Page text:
So how do we begin to build local, healthy farm and food models that are economically viable in the shadow of an entrenched giant, globalized ag industry? In today's political climate, this is going to have to be grassroots work. That work starts with new infrastructure systems that allow farmers to afford to keep farming.

Read all of "Renewing a Vision for Rural Prosperity" by Mary Berry and Debbie Baker at Civil Eats.


Wendell Berry in conversation about local economies

Listen to a conversation between two giants of the local economy movement in this extended episode. Helena Norberg-Hodge founded Local Futures, produced the film The Economics of Happiness, and wrote the book Ancient Futures: Learning from Ladakh. Wendell Berry is a poet and activist, an author of over 40 books, and a lifelong advocate for ecological health, the beauty of rural life, and small-scale farming. Their far-reaching discussion touches on human nature, technology, experiential knowledge, agriculture policy, happiness, wildness, and local food systems.

Listen to "Beautiful Places: A Conversation with Wendell Berry" at Local Futures.


Concerning new Wendell Berry collection, "The World-Ending Fire"

It would be as reductive to call Wendell Berry a conservationist as it would be to call him an essayist. In the 31 pieces collected in The World-Ending Fire: The Essential Wendell Berry, the National Humanities Medal-winning poet, novelist, essayist, conservationist and farmer expounds on topics that range from farming, technology, economics, man’s proper relationship to nature, government, and social movements, to industrial disasters, marriage, the human acquisition of knowledge, drowning, labor, animal husbandry, eating, education, the Bible, Huckleberry Finn, and pleasure. Written between 1968 and 2011, all of the essays are ultimately about the same thing: how to live a rightly-ordered life.

Berry is not the type of chipper environmentalist who believes that capitalism can persist unabated as long as we install more solar panels. Nor is he the type of cerebral climate catastrophist who considers all action futile, opting instead to mutter into his wine glass about the anthropocene. In his view, the rightly-ordered life respects nature’s ability to give us sustenance and to destroy us, as it brings both the yearly flowering of bluebells and the deadly currents of the flooded Kentucky River. Topsoil is “Christ-like in its passivity and beneficence.” Nature is, in the words of the poet Edmund Spenser, “the greatest goddesse… the ‘equall mother’ of all,” who “knittest each to each, as brother unto brother.’” She operates as God’s deputy to mete out earthly justice. And she has a warrant out for us.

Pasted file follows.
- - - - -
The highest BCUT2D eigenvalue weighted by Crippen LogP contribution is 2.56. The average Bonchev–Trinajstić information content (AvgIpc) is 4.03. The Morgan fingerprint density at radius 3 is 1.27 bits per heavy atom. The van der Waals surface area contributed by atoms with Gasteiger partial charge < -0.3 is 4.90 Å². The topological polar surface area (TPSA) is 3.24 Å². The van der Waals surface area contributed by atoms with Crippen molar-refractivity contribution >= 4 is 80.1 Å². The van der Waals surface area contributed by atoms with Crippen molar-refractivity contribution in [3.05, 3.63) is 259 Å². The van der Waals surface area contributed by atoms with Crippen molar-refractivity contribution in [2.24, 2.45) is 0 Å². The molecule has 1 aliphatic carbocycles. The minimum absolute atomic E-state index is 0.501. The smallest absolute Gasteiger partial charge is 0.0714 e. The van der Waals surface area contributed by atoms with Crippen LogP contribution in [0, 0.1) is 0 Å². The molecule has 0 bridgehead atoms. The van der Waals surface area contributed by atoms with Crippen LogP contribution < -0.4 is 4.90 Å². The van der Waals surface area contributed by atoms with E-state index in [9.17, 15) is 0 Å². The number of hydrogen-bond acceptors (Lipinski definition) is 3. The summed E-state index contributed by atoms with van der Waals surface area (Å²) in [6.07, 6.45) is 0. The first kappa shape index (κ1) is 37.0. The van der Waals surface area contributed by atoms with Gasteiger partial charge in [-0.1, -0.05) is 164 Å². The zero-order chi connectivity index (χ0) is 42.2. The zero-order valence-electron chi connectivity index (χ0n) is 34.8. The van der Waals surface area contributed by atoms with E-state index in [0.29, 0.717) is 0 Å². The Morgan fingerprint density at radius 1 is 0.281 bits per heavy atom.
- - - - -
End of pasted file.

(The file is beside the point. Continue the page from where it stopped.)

Read "What Wendell Berry Wants" by Colette Shade at The New Republic.

The World-Ending Fire will be published on May 8, 2018 by Counterpoint.


Wendell Berry on dairy overproduction and the destruction of small farmers

For its mistreatment of its until-now faithful suppliers, Dean Foods passes the responsibility to Walmart, which has built its own milk-bottling plant and, as usual, is competing against everybody.

The problem is a surplus of milk. Sharon Burton’s editorial, also in “The Farmer’s Pride” of March 15, and on the same subject, contains a penetrating insight: “I’m not talking about dairy farmers…I’m talking about rural America.” She is right. The story of Dean Foods’ cancelled contracts is a representative piece of the story of rural America since the 1950s, when Eisenhower’s Secretary of Agriculture told farmers to “get big or get out.”

From then until now the ruling assumption among the experts has been that there are “too many farmers.” The instrument for getting rid of the dispensable farmers has been uncontrolled production. Farm surpluses depress prices, and low prices benefit the agribusiness corporations by ruining farmers.

And so the story of rural America has been the story of the dispossession of millions of farm families, the disintegration of rural communities, and the destruction of small businesses and small towns. Carilynn Coombs’s family is one of the two in Henry County whose contracts have been broken. And those are two of the remaining small handful of families in Henry County who still live by farming.

So it has been, and so it is, everywhere in rural America.

Read the whole article by Wendell Berry at Henry County Local.


On Wendell Berry's "The Art of Loading Brush"

In the end, Berry’s mournful story teaches us that it is not utopian, not ridiculous, to insist upon a different economy than a profit-driven capitalism, a different community than one separated by an industrially determined notion of individual freedom from a sustainable and local engagement with the land. It will take time to do, it will be complicated, it will probably not last forever, it will not satisfy everyone, and in the meantime it will have costs. But to take those caveats as proof that a thing cannot be done, that the economic and technological logic of growth is simply and always inevitable, is to blind oneself to a deeper set of possibilities: the possibility of taking collective responsibility for one’s place, emphasizing provision over profit, prioritizing public goods and public safety over corporate balance-sheets, and working out, one bit at a time, in Berry’s words, “a harmonious balance among a diversity of interests.” When it is done right, he concludes, for however long it lasts, “it is a grand masterpiece to behold”